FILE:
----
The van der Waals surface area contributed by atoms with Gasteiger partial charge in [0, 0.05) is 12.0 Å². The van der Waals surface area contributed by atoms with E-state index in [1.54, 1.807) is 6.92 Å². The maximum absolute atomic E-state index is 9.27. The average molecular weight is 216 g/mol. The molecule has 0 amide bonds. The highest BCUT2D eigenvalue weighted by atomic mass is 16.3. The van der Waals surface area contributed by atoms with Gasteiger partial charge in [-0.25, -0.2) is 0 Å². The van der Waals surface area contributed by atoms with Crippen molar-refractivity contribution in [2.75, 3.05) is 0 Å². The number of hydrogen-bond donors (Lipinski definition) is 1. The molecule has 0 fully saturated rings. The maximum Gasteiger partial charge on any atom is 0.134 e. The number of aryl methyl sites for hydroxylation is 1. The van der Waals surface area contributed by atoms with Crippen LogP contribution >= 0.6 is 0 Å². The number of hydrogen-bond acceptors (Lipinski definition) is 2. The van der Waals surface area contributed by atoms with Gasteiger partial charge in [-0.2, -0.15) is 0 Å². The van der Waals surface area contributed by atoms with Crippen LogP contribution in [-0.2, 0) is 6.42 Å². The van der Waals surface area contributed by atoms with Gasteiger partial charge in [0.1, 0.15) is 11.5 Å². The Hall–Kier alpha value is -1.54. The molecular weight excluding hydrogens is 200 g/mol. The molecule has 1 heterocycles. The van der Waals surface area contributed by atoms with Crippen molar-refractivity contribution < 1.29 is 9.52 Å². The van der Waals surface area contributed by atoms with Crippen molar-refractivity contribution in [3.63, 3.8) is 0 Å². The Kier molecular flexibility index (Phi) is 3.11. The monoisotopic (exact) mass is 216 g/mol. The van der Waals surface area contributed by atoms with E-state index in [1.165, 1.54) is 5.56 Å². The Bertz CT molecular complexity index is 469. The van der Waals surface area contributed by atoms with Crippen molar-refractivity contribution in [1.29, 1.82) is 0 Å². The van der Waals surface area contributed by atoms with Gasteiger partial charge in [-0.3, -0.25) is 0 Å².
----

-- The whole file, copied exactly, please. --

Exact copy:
The van der Waals surface area contributed by atoms with Gasteiger partial charge in [0, 0.05) is 12.0 Å². The van der Waals surface area contributed by atoms with E-state index in [1.54, 1.807) is 6.92 Å². The maximum absolute atomic E-state index is 9.27. The average molecular weight is 216 g/mol. The molecule has 0 amide bonds. The highest BCUT2D eigenvalue weighted by atomic mass is 16.3. The van der Waals surface area contributed by atoms with Gasteiger partial charge in [-0.25, -0.2) is 0 Å². The van der Waals surface area contributed by atoms with Crippen molar-refractivity contribution in [2.75, 3.05) is 0 Å². The number of hydrogen-bond donors (Lipinski definition) is 1. The molecule has 0 fully saturated rings. The maximum Gasteiger partial charge on any atom is 0.134 e. The number of aryl methyl sites for hydroxylation is 1. The van der Waals surface area contributed by atoms with Crippen LogP contribution >= 0.6 is 0 Å². The number of hydrogen-bond acceptors (Lipinski definition) is 2. The van der Waals surface area contributed by atoms with Gasteiger partial charge in [-0.2, -0.15) is 0 Å². The van der Waals surface area contributed by atoms with Crippen LogP contribution in [-0.2, 0) is 6.42 Å². The van der Waals surface area contributed by atoms with Gasteiger partial charge in [0.1, 0.15) is 11.5 Å². The Hall–Kier alpha value is -1.54. The molecular weight excluding hydrogens is 200 g/mol. The molecule has 1 heterocycles. The van der Waals surface area contributed by atoms with Crippen molar-refractivity contribution < 1.29 is 9.52 Å². The van der Waals surface area contributed by atoms with Crippen molar-refractivity contribution in [3.63, 3.8) is 0 Å². The Kier molecular flexibility index (Phi) is 3.11. The monoisotopic (exact) mass is 216 g/mol. The van der Waals surface area contributed by atoms with E-state index in [1.165, 1.54) is 5.56 Å². The Bertz CT molecular complexity index is 469. The van der Waals surface area contributed by atoms with Crippen molar-refractivity contribution in [1.29, 1.82) is 0 Å². The van der Waals surface area contributed by atoms with Gasteiger partial charge in [-0.3, -0.25) is 0 Å².